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Why I Have No Money

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Near the end of my college career there was a sort of “Psychic Fair” on campus. As I recall, nobody charged us anything, so I got a reading from a Numerologist.

She basically had me fill out a form with some information about myself. I remember “full name” and “birthdate”, for example. Multiple calculations later, the right side of the form had four numbers filled into boxes with labels like “Destiny” and “Soul Urge”. The Numerologist slowly removed her glasses and looked at me quizically before telling me that all four of these core numbers were the same: 8.

To summarize:

“The number 8 Destiny suggests that the direction of growth in your lifetime will be a move up the ladder of attainment in the material world, to achieve financial security, and status amongst your peers.” source:

She explained that apparently, the only reason I was here on Earth was to learn how to attain and manage wealth. So, more than ten years later, why do I still have a negative Net Worth? Even putting metaphysics aside, it’s still a valid question.

I think there are a few primary reasons:


Though I considered myself an independent thinker at a very young age, you can’t decide to disagree with something if it’s never presented to you. My parents didn’t take the time to teach me how to save money, though they always told the story of how my oldest sister learned to be stingy by age seven. We definitely had classes called “Home Economics” in school, but economy never came up. It was all cooking and sewing… very progressive, I know.

Not paying attention

I’ve been diagnosed with Attention Deficit Disorder. For those that don’t have it: imagine that you’re watching TV, and the show gets less interesting. The channels automatically start changing, but you don’t notice the change until you end up back on the original program again. That’s what A.D.D. is like for me. The problem is that I didn’t know it was a treatable disorder until I was more than 30 years old.

I’m sure there were times in my life when someone was giving out some good advice about managing money, and I was happily daydreaming.

Funny story: the first four checks I wrote out to various utilities when I graduated from college all came back because I didn’t sign my name. It’d be funnier if they didn’t all charge me extra for the inconvenience.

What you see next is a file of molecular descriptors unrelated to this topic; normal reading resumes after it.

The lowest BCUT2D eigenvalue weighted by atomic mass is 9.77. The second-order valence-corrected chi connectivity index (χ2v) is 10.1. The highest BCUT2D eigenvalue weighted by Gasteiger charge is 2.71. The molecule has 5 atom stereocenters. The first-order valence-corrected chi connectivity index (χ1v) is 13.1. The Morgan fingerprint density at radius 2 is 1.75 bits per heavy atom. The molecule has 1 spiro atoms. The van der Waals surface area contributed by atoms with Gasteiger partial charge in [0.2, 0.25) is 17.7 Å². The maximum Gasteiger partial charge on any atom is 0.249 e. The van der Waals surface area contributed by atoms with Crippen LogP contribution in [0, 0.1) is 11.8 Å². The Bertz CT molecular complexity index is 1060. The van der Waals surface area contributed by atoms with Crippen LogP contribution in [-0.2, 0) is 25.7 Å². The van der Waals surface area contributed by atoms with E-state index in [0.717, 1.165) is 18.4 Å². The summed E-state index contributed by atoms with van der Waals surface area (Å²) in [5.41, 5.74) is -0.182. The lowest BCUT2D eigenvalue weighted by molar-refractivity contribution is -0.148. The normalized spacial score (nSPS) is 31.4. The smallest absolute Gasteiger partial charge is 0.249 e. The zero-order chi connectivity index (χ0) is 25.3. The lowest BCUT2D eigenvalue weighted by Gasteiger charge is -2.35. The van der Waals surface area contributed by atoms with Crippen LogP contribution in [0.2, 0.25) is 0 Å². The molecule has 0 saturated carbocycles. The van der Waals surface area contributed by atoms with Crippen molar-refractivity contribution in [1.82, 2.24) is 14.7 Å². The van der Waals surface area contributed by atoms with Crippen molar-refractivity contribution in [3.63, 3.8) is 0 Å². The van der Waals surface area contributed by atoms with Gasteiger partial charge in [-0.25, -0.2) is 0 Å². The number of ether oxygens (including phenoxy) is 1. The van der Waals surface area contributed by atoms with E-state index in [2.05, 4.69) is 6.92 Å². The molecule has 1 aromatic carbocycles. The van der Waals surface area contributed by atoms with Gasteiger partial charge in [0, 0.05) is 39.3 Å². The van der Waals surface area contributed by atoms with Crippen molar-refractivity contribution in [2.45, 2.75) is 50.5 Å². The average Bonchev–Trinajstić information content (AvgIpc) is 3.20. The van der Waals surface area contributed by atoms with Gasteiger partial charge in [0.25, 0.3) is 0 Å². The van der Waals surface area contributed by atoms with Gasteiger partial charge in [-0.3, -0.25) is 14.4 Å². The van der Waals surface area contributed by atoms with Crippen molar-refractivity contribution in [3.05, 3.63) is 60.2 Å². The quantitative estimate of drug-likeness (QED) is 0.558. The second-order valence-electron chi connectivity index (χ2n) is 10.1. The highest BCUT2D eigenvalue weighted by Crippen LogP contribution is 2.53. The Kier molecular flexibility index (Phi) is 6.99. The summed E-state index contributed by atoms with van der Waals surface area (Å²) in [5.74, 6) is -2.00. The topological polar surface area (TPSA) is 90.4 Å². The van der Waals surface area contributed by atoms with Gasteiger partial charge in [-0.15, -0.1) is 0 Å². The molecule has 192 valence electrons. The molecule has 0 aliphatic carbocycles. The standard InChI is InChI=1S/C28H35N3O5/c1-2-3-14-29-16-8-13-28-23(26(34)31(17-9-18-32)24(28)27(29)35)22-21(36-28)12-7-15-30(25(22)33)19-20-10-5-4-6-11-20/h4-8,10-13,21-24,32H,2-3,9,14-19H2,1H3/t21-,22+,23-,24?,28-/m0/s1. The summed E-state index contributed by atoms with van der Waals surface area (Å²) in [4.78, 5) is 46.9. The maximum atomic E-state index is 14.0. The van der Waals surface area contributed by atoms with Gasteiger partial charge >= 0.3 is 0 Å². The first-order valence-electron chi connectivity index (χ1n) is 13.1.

Lack of ambition

I never had anything resembling a “career” until after I got engaged. As soon as I was responsible for someone other than myself, I suddenly felt a drive to improve myself, my brain, my prospects, etc.

So, now that I understand all of this, what am I going to do about it? Well, the ambition part has mostly taken care of itself. As for paying attention, I’ve turned money management into kind of a video game. Because everything is digital now (at least, it is for me, or I would probably lose it somewhere), I’ve got our Google Spreadsheet budget, and the bank Web site that I can have harmless obsessions over. In order to stay accountable to my goals, I’ve got you guys.

As for fixing my upbringing… well, I can’t. And since my wife and I don’t plan on having children, I can’t teach them the things I was denied. All I can do is urge you, gentle reader: if you have kids, set a good example and explain to them why you do what you do with the money.

So that covers my past. Next time I write I’ll explain all the things I’m still doing incorrectly. Here’s a hint: $595 car payment.

Updated June 23, 2014 and originally published April 24, 2008.

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About the author

Smithee formerly lived primarily on credit cards and the good will of his friends. He is a newbie to personal finance but quickly learning from his past mistakes. You can follow him on Twitter, where his user name is @SmitheeConsumer. View all articles by .

{ 5 comments… read them below or add one }

avatar 1 Anonymous

Sounds like you have had quite a struggle, it is great that you have started managing your money now. I definitely think that it is time that home economics classes were replaced with home finance ones.

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avatar 2 Anonymous

Live and learn. Most blog readers had the realization that they needed to handle money differently and it is all up hill from there.

I feel your pain on the car payment. My pain is from the credit card and it is in the same ball park…

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avatar 3 Anonymous

If you really feel the drive to prevent others from making the same mistakes you did, in addition to the blog, you could teach a class at your local community center. Hey, you might even be paid for it! Or, even better, you could volunteer with an organization like Jump$tart, which helps teach kids financial literacy. You’ll feel good and beef up your resume.

Even if you don’t do either, this blog is very edu-ma-cational already… so thanks. :-)

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avatar 4 Anonymous

So are you going to do the Dave Ramsey thing? :)

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avatar 5 Anonymous

I think your idea about turning money into a video game is a smart one! That’s just what it is: a game.

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